A nice little town
( NB: this information dates 1991 - for the
eruption of the volcano in 2002, see at the bottom of page)
is situated far East in Zaire (at present "Democratic Republic of Congo"),
North of Lake Kivu, at the border with Rwanda. On the other side of the border
is its "twin" city: Gisenyi, where we normally were going for shopping
and fun, but especially for the mail or phone - impossible or difficult things
on the Zairean side. Regrettably, the border was quickly closed, after the invasion
of Rwanda by Rwandese rebels who came back from Uganda...
Goma is an average
size city (about 300 000 inhabitants at this time if I remember well), made of
a rather pleasant centre (photo above) and of suburbs.
the North, some factories, businesses and the airfield, along the road towards
the Rwindi. If you continue a few hundreds kilometres, you can go to Uganda.
In the East, nice districts and some hotels before arriving
at the border with Rwanda, the unique "real" exit in case of problems,
unfortunately closed shortly after my arrival.
In the South, the Lake and
the former residence of the president, occupied by servicemen.
On the West
one passes next to the enormous "township" where the majority of the
Zairean population lives, then one turns southward passing by the lake. It then
goes by the new presidential residence (amusing : the road is lit and asphalted
from the airfield to the residence, not anywhere else ;)) then by beautiful
districts of villas on the lakeshore, by the very beautiful Karibu hotel, finally
one arrives at the Canadian Base : civil base for the Canadian volunteers, numerous
in Goma (we used to play volleyball there, on Sundays). The road continues towards
the Green Lake (see "Balads in Jeep"), the
Masisi (magnificent region!), then Bukavu in the South of the lake and farther,
Bujumbura in Burundi.
In Goma's centre
We find "everything"
: the post office (which worked so-so), banks, and businesses.
of these were held by Pakistanis and many goods were for sale, but irregularly
because of the war and the plunders during the riots. When there was some meat
or some cheese, it was better to buy a good quantity of it... At the risk of losing
everything with the next power outage !
The other reason:
the exchange rate, which was 12 Zaire / BEF when I arrived, and in one year rose
to more than 900 Zaire / BEF; and the persevering rumour of a demonetization pushed
the shop owners to change the prices up to twice a day !
In the lanes around the centre
So, when I got my salary at the school, I rushed in the shops to spend the most
possible of it, knowing that from the next day these dirty and stinking notes
would have much less value !
You could also find there European products
(cooked meats and canned cheeses, pastas, wines...) but those were extremely expensive
: it was better to appreciate the local products.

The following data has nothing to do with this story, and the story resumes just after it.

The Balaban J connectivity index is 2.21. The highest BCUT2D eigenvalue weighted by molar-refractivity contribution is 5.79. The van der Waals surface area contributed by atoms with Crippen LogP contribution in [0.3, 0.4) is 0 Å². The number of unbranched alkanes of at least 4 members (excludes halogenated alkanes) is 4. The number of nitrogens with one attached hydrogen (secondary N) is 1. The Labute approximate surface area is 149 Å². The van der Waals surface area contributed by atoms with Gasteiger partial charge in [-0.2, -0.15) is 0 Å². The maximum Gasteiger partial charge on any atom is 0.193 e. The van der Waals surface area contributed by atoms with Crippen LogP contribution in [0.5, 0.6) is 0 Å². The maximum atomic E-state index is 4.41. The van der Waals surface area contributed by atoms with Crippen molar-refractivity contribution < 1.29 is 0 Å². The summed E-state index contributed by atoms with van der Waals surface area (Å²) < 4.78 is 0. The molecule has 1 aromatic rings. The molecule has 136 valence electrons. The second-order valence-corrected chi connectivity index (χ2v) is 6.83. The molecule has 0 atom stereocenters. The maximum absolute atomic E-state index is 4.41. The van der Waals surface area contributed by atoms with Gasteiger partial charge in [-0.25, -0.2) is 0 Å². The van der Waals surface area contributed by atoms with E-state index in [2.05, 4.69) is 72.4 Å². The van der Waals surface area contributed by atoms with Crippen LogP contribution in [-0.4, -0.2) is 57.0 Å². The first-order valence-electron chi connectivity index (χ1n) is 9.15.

As a matter of fact, it
is in Goma that I got used to drinking my coffee without milk and without sugar,
because the sugar was expensive, and there was no milk except for "Nido"
(powdered milk). Fortunately, I had a very good cook!
The luxurious products
that I bought myself ? A new television and a second-hand video recorder, good
tires for the Jeep ; a small bottle of champagne and a can of pâté
for the new year.
The supply in water was also a big problem : even boiled
30 minutes then filtered twice, the tap water was infected and dangerous because
drawn directly from the lake, where poured the sewage and where it was not so
rare, even before the worst of the war, to see a corpse floating... Let's add
that it's a volcanic lake of which the emanations sometimes killed rowers who
were in the wrong place, at the wrong time.
And as local soft drinks (Coca,
Fanta...) were unappetizing and on base of this same water, one understands that
those who had money were on Whiskey, the others on beer...
My Temple !
( In the foreground, a friend and mom of a
these supply problems, and particularly during the long evenings without electricity,
I had found a place where I could indeed eat, in good company and for little money
(I had a very small salary !) :
had gone there the day after my arrival and had met there Mussa, the new manager
who had just arrived from Kinshasa where he had had to leave wife and children.
the adversity (we both just landed and knew almost nobody) we tied up a very deep
friendship, even if we lost contact after my departure and with the war. I do
not know if he survived, because he was employed by a general of Kinshasa...
But Mussa was always there when I was there, and if
I think I returned it well to him, I shall never forget the risks that he sometimes
took for me (even giving me a gun to defend myself -I declined the offer- or lending